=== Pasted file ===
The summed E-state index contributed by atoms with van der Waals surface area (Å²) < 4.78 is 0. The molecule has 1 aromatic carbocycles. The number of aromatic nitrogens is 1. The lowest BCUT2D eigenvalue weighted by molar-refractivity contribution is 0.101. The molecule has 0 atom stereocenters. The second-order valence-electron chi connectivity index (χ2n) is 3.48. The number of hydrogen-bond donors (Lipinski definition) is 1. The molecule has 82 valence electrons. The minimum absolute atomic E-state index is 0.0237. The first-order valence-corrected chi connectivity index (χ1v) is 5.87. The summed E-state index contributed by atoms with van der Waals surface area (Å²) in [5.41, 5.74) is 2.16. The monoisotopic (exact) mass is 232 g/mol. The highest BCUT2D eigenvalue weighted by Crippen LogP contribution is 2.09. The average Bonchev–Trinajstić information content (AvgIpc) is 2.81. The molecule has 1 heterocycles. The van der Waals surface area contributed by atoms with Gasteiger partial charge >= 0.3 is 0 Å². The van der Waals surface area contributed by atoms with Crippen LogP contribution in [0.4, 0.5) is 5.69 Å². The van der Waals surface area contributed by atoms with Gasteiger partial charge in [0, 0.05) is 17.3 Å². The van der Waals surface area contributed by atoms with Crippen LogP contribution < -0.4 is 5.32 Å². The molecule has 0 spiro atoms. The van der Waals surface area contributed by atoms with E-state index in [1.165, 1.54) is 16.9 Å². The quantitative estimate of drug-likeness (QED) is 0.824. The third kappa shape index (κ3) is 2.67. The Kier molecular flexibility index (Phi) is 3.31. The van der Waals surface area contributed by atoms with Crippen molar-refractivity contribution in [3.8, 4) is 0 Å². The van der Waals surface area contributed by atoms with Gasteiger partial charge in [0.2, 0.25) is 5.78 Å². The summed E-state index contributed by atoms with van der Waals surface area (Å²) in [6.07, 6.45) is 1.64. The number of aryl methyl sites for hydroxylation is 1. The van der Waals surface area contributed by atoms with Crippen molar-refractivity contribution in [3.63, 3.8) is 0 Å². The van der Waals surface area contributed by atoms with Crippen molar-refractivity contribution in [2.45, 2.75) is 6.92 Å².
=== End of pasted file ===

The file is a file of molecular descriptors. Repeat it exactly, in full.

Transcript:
The summed E-state index contributed by atoms with van der Waals surface area (Å²) < 4.78 is 0. The molecule has 1 aromatic carbocycles. The number of aromatic nitrogens is 1. The lowest BCUT2D eigenvalue weighted by molar-refractivity contribution is 0.101. The molecule has 0 atom stereocenters. The second-order valence-electron chi connectivity index (χ2n) is 3.48. The number of hydrogen-bond donors (Lipinski definition) is 1. The molecule has 82 valence electrons. The minimum absolute atomic E-state index is 0.0237. The first-order valence-corrected chi connectivity index (χ1v) is 5.87. The summed E-state index contributed by atoms with van der Waals surface area (Å²) in [5.41, 5.74) is 2.16. The monoisotopic (exact) mass is 232 g/mol. The highest BCUT2D eigenvalue weighted by Crippen LogP contribution is 2.09. The average Bonchev–Trinajstić information content (AvgIpc) is 2.81. The molecule has 1 heterocycles. The van der Waals surface area contributed by atoms with Gasteiger partial charge >= 0.3 is 0 Å². The van der Waals surface area contributed by atoms with Crippen LogP contribution in [0.4, 0.5) is 5.69 Å². The van der Waals surface area contributed by atoms with Gasteiger partial charge in [0, 0.05) is 17.3 Å². The van der Waals surface area contributed by atoms with Crippen LogP contribution < -0.4 is 5.32 Å². The molecule has 0 spiro atoms. The van der Waals surface area contributed by atoms with E-state index in [1.165, 1.54) is 16.9 Å². The quantitative estimate of drug-likeness (QED) is 0.824. The third kappa shape index (κ3) is 2.67. The Kier molecular flexibility index (Phi) is 3.31. The van der Waals surface area contributed by atoms with Crippen molar-refractivity contribution in [3.8, 4) is 0 Å². The van der Waals surface area contributed by atoms with Gasteiger partial charge in [0.2, 0.25) is 5.78 Å². The summed E-state index contributed by atoms with van der Waals surface area (Å²) in [6.07, 6.45) is 1.64. The number of aryl methyl sites for hydroxylation is 1. The van der Waals surface area contributed by atoms with Crippen molar-refractivity contribution in [3.63, 3.8) is 0 Å². The van der Waals surface area contributed by atoms with Crippen molar-refractivity contribution in [2.45, 2.75) is 6.92 Å².